Furthermore, this idea of inclusion has universal importance – we all want to feel included as individuals. Yet, from the research, even though we know what these ideas are and how they are supposed to feel, people are often still hiding their authentic selves.
‘Covering’ As A Defense Mechanism To Mask One’s Individual Authenticity
For instance, at the 2019 CFP Diversity Summit, speaker Kenji Yoshino presented research on what he has coined “covering”. Covering is when an individual feels that they cannot be themselves at work. In other words, employees might internalize their feelings, hide their natural communication style or even their visual identity (e.g., clothing, hair, etc.), thus showing up to work without a sense of their own identity at all. Instead, they may play to the accepted mainstream views of that office or industry, feeling unable to express themselves authentically.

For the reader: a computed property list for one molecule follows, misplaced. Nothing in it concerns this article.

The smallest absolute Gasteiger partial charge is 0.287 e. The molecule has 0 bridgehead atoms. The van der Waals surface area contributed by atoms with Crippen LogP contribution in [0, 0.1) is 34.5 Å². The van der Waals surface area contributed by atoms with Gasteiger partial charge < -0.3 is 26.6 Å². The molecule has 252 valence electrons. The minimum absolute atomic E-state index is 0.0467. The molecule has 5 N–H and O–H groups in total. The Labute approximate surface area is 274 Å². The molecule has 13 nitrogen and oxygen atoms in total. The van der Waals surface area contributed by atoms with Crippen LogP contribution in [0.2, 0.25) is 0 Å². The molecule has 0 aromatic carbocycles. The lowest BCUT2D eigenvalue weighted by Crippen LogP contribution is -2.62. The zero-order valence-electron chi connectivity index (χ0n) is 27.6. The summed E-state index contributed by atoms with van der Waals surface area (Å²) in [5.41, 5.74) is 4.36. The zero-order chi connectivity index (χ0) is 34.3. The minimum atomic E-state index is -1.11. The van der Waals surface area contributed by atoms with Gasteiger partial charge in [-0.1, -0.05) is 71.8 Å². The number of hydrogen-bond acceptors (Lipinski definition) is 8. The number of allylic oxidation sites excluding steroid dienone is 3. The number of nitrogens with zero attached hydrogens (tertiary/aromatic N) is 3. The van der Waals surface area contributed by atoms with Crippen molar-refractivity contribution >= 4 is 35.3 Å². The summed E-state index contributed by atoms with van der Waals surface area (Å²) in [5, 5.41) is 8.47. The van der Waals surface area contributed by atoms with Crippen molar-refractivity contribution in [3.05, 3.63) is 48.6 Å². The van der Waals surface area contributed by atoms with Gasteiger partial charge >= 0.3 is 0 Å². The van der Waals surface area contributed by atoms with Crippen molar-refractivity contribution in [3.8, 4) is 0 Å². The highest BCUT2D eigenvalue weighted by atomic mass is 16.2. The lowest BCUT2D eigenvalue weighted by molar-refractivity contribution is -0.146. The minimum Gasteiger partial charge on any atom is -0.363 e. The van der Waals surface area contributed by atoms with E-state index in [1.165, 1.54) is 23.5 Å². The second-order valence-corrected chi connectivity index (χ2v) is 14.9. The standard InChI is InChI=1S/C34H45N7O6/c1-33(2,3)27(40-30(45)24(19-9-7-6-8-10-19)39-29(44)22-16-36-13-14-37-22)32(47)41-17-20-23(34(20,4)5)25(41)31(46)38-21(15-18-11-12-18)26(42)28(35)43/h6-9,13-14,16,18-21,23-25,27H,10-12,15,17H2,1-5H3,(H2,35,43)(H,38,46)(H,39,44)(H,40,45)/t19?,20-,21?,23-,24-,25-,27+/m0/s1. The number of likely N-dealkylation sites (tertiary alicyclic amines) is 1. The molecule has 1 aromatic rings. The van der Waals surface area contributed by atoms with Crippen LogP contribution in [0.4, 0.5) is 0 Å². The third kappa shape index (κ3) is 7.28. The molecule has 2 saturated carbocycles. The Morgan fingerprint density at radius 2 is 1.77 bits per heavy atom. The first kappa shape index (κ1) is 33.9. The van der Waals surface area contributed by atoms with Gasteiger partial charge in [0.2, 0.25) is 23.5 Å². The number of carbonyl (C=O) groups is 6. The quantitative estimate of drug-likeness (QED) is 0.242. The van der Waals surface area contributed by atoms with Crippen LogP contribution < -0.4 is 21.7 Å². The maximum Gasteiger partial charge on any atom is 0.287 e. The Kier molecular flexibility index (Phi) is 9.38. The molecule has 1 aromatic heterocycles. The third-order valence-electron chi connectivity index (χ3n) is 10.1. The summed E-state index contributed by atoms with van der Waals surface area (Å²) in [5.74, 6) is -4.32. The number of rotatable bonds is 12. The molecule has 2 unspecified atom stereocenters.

And to this point, even the mainstream (i.e., white males) may not feel mainstream. Yoshino found that more than 45% of white males do not feel that they can be themselves at work either, and need to “cover” themselves in certain scenarios, such as to hide their religious or political affiliation, or that they came from a low-income background or have a mental illness.
Example 3a: Jenna is a female financial planner and is very career-focused, to the point that, in an effort to appear single-mindedly focused on her work to be recognized as a “hard-worker” by her boss, she does not put pictures of her kids up on her desk or in her office.
Example 3b: Darren is a Muslim and, instead of praying in his office, he escapes to his car to pray, to keep other office mates in the dark as most, as far as he knows, are Catholic.